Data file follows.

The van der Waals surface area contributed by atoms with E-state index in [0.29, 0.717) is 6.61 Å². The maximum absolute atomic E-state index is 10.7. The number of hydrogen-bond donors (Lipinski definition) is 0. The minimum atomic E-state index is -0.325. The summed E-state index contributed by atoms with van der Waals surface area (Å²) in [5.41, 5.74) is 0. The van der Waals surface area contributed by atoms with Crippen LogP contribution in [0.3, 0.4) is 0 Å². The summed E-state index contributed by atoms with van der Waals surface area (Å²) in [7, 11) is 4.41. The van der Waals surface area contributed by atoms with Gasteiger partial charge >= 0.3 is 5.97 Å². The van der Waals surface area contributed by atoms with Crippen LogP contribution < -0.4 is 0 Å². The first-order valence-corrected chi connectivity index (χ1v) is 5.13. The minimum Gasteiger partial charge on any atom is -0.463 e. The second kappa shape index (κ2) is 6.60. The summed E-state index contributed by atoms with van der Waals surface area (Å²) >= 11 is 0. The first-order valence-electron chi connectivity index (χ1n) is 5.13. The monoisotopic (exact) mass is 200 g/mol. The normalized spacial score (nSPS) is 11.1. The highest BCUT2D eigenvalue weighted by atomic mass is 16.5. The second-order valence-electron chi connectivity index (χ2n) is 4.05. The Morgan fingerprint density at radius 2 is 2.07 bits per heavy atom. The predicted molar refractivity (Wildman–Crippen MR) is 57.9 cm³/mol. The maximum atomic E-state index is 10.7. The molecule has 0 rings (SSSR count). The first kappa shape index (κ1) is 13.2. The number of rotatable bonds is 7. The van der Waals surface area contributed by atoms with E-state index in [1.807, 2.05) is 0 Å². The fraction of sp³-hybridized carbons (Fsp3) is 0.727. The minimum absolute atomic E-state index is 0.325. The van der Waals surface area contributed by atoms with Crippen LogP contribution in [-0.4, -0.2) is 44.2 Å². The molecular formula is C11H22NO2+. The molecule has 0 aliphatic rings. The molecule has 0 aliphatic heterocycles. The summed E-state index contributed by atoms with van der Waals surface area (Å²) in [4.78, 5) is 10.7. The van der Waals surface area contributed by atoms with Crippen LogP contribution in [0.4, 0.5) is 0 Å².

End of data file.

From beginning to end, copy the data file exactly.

The van der Waals surface area contributed by atoms with E-state index in [0.29, 0.717) is 6.61 Å². The maximum absolute atomic E-state index is 10.7. The number of hydrogen-bond donors (Lipinski definition) is 0. The minimum atomic E-state index is -0.325. The summed E-state index contributed by atoms with van der Waals surface area (Å²) in [5.41, 5.74) is 0. The van der Waals surface area contributed by atoms with Crippen LogP contribution in [0.3, 0.4) is 0 Å². The summed E-state index contributed by atoms with van der Waals surface area (Å²) in [7, 11) is 4.41. The van der Waals surface area contributed by atoms with Gasteiger partial charge >= 0.3 is 5.97 Å². The van der Waals surface area contributed by atoms with Crippen LogP contribution < -0.4 is 0 Å². The first-order valence-corrected chi connectivity index (χ1v) is 5.13. The minimum Gasteiger partial charge on any atom is -0.463 e. The second kappa shape index (κ2) is 6.60. The summed E-state index contributed by atoms with van der Waals surface area (Å²) >= 11 is 0. The first-order valence-electron chi connectivity index (χ1n) is 5.13. The monoisotopic (exact) mass is 200 g/mol. The normalized spacial score (nSPS) is 11.1. The highest BCUT2D eigenvalue weighted by atomic mass is 16.5. The second-order valence-electron chi connectivity index (χ2n) is 4.05. The Morgan fingerprint density at radius 2 is 2.07 bits per heavy atom. The predicted molar refractivity (Wildman–Crippen MR) is 57.9 cm³/mol. The maximum atomic E-state index is 10.7. The molecule has 0 rings (SSSR count). The first kappa shape index (κ1) is 13.2. The number of rotatable bonds is 7. The van der Waals surface area contributed by atoms with E-state index in [1.807, 2.05) is 0 Å². The fraction of sp³-hybridized carbons (Fsp3) is 0.727. The minimum absolute atomic E-state index is 0.325. The van der Waals surface area contributed by atoms with Crippen LogP contribution in [-0.4, -0.2) is 44.2 Å². The molecular formula is C11H22NO2+. The molecule has 0 aliphatic rings. The molecule has 0 aliphatic heterocycles. The summed E-state index contributed by atoms with van der Waals surface area (Å²) in [4.78, 5) is 10.7. The van der Waals surface area contributed by atoms with Crippen LogP contribution in [0.4, 0.5) is 0 Å².